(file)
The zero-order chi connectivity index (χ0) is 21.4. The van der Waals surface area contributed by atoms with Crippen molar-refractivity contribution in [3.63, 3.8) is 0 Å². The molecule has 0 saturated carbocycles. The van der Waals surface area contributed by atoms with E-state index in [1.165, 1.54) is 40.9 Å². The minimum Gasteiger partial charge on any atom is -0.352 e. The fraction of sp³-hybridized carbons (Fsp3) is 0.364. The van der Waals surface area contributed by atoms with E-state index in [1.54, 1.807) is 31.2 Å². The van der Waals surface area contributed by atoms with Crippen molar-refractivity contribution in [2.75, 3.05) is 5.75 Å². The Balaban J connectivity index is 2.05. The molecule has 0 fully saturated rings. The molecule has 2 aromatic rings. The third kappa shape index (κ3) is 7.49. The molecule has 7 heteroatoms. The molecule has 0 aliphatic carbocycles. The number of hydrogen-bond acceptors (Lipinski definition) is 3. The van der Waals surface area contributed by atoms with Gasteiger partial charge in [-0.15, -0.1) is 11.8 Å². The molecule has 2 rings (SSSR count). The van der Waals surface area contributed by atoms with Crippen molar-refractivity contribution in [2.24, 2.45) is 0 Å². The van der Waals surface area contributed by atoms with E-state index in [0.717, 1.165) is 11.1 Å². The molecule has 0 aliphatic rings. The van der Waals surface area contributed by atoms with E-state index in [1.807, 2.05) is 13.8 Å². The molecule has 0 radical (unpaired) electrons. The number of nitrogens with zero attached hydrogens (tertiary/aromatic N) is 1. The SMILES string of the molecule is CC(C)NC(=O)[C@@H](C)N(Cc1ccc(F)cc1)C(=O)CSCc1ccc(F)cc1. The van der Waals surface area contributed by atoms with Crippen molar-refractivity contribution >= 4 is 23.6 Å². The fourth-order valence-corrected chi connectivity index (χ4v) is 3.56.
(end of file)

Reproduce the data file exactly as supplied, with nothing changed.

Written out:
The zero-order chi connectivity index (χ0) is 21.4. The van der Waals surface area contributed by atoms with Crippen molar-refractivity contribution in [3.63, 3.8) is 0 Å². The molecule has 0 saturated carbocycles. The van der Waals surface area contributed by atoms with E-state index in [1.165, 1.54) is 40.9 Å². The minimum Gasteiger partial charge on any atom is -0.352 e. The fraction of sp³-hybridized carbons (Fsp3) is 0.364. The van der Waals surface area contributed by atoms with E-state index in [1.54, 1.807) is 31.2 Å². The van der Waals surface area contributed by atoms with Crippen molar-refractivity contribution in [2.75, 3.05) is 5.75 Å². The Balaban J connectivity index is 2.05. The molecule has 0 fully saturated rings. The molecule has 2 aromatic rings. The third kappa shape index (κ3) is 7.49. The molecule has 7 heteroatoms. The molecule has 0 aliphatic carbocycles. The number of hydrogen-bond acceptors (Lipinski definition) is 3. The van der Waals surface area contributed by atoms with Gasteiger partial charge in [-0.15, -0.1) is 11.8 Å². The molecule has 2 rings (SSSR count). The van der Waals surface area contributed by atoms with Crippen molar-refractivity contribution in [2.24, 2.45) is 0 Å². The van der Waals surface area contributed by atoms with E-state index in [0.717, 1.165) is 11.1 Å². The molecule has 0 aliphatic rings. The van der Waals surface area contributed by atoms with E-state index in [1.807, 2.05) is 13.8 Å². The molecule has 0 radical (unpaired) electrons. The number of nitrogens with zero attached hydrogens (tertiary/aromatic N) is 1. The SMILES string of the molecule is CC(C)NC(=O)[C@@H](C)N(Cc1ccc(F)cc1)C(=O)CSCc1ccc(F)cc1. The van der Waals surface area contributed by atoms with Crippen molar-refractivity contribution >= 4 is 23.6 Å². The fourth-order valence-corrected chi connectivity index (χ4v) is 3.56.